¶27. Thornton agreed that the record created at trial was adequate for Judge Martin to make findings and issue a final decision. That being the case, we apply our ordinary substantial evidence/manifest error test to those findings.

II. The chancellor did not manifestly err by denying Thornton’s claim.

¶28. The six elements of a prescriptive easement are set out above. Supra ¶21. To establish an easement by prescription, each of those six elements must be proved by clear and-convincing evidence. Therefore, the claim fails if the claimant fails to prove even one of the six elements. See, e.g., Miss. Sand Solutions LLC v. Otis, 248 So. 3d 813, 818-20 (¶¶19-29) (Miss. 2018); Paw Paw Island Land Co. v. Issaquena & Warren Counties Land Co., 51 So. 3d 916, 923-26 (¶¶27-41) (Miss. 2010); Biddix v. McConnell, 911 So. 2d 468, 475 (¶18) (Miss. 2005); Sharp v. White, 749 So. 2d 41, 43 (¶9) (Miss. 1999); Watts v.
Jackson, 281 So. 3d 203, 206 (¶18) (Miss. Ct. App. 2019).

¶29. As noted above, the chancellor found that Thornton failed to prove four of the six elements of a prescriptive easement. As to the “open, notorious, and visible” element, the chancellor found in part:

The problem with proving this element is the intermittent use proven by the Plaintiff. . . . Most, if not all of the use which was specifically referenced by the Plaintiff or his family members related to hauling hay or harvesting corn. This use is limited to a few days each year. No evidence was shown of daily, weekly or even monthly use or ongoing maintenance by the Plaintiff that might have put property owners on notice that someone was using the roadway. Considering the rural nature of the surrounding area and the lack of residences along the roadway, the Court cannot say that use a few days a year constitutes clear and convincing evidence of open, notorious and visible use.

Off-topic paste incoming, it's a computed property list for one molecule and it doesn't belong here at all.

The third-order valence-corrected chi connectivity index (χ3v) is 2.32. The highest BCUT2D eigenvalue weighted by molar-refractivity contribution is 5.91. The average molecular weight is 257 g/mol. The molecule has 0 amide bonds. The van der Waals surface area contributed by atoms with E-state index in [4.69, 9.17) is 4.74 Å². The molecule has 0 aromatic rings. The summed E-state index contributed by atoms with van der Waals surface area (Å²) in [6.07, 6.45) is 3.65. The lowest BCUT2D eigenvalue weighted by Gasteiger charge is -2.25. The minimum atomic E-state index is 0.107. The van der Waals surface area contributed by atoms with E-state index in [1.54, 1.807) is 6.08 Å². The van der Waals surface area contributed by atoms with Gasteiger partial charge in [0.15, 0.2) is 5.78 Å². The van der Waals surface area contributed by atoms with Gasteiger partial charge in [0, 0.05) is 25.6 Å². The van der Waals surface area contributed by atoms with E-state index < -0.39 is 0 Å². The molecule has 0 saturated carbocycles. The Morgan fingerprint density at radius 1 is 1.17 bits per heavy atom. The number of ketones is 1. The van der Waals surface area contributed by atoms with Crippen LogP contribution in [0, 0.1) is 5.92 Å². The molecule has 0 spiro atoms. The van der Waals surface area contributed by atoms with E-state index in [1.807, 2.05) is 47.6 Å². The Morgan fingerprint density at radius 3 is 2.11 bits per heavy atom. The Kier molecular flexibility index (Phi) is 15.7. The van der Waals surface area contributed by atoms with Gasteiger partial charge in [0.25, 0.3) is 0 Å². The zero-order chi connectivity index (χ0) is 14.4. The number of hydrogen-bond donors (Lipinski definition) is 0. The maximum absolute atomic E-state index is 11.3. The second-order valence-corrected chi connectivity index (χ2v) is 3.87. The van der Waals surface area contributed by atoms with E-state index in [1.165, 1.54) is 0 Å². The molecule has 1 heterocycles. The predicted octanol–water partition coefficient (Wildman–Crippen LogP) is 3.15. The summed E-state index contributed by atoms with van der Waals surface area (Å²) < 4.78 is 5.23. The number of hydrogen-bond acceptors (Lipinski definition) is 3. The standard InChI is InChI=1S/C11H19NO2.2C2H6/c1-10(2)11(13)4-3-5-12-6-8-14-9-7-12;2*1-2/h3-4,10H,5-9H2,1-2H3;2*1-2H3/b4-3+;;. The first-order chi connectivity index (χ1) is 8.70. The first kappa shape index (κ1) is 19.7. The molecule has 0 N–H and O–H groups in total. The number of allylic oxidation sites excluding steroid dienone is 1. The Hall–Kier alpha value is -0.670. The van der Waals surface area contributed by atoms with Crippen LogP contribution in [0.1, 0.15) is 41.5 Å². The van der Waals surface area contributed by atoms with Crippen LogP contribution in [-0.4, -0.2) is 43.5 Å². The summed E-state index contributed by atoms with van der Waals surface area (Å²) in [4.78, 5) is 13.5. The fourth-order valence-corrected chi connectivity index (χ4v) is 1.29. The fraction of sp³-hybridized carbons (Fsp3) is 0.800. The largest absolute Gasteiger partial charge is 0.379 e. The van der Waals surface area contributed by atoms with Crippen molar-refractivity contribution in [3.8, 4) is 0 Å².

¶30. A party claiming an easement by prescription is not required to prove “that the way has been in constant use, day and night.” Threlkeld v. Sisk, 992 So. 2d 1232, 1238 (¶17) (Miss. Ct. App. 2008) (quoting Rawls v. Blakeney, 831 So. 2d 1205, 1210 (¶16) (Miss. Ct. App. 2002)). However, the claimant is required to establish that the servient landowner knew of and acquiesced in the adverse use or that the adverse use was “so open, notorious, visible,
and uninterrupted that knowledge and acquiescence will be presumed.” Myers v. Blair, 611 So. 2d 969, 971 (Miss. 1992) (quoting McIntyre v. Harvey, 158 Miss. 16, 21, 128 So. 572, 573 (1930), overruled on other grounds by Rutland v. Stewart, 630 So. 2d 996, 999 (Miss. 1994)). We cannot say that the chancellor in the present case manifestly erred in finding that Thornton failed to establish this element of his claim by clear and convincing evidence.

¶31. To begin with, there is substantial evidence to support the chancellor’s finding that the Thorntons’ alleged use of the road was limited to a few days per year, which would not have provided sufficient notice to other landowners in this rural, sparsely populated area. Moreover, Timothy Patterson and Royce Welch described the path as just a “little pig trail” or “little trail” until the mid-1970s, when an oil company improved and widened it. Patterson
denied that the Thorntons used the path to plant or harvest crops or hay while he lived there, and Welch similarly denied that the Thorntons had ever grown hay, corn, or other row crops in the area. Accepting their testimony as true, nothing about the use or appearance of the road should have alerted neighboring landowners to any significant adverse use of their properties. The testimony of Patterson and Welch conflicted with testimony of Thornton and his other witnesses, who described driving down a gravel road via truck, tractor, and wagon even before the improvements in the 1970s. However, the mere presence of conflicting evidence does not render the chancellor’s findings manifestly erroneous. Rather, such conflicts must be decided by the trial judge, as the fact-finder. E.g., Powell v. Campbell, 912 So. 2d 978, 981 (¶9) (Miss. 2005). Therefore, we cannot say that the chancellor manifestly
erred by finding that Thornton failed to prove, by clear and convincing evidence, that his family’s use of the property was open, notorious, and visible.


¶32. All six elements of a prescriptive easement must be proved by clear and convincing evidence. If the claimant fails to meet his burden on any one element, the claim fails. We hold that the chancellor did not manifestly err by finding that Thornton failed to establish by clear and convincing evidence that his family’s use of Alvie Rankin Road was open, notorious, and visible. Therefore, we need not address the chancellor’s findings regarding
the remaining elements of Thornton’s claim. The judgment of the chancery court denying a prescriptive easement is AFFIRMED.

Lots of nice, helpful law there, and a fine exposition on the law of prescriptive easements and adverse possession.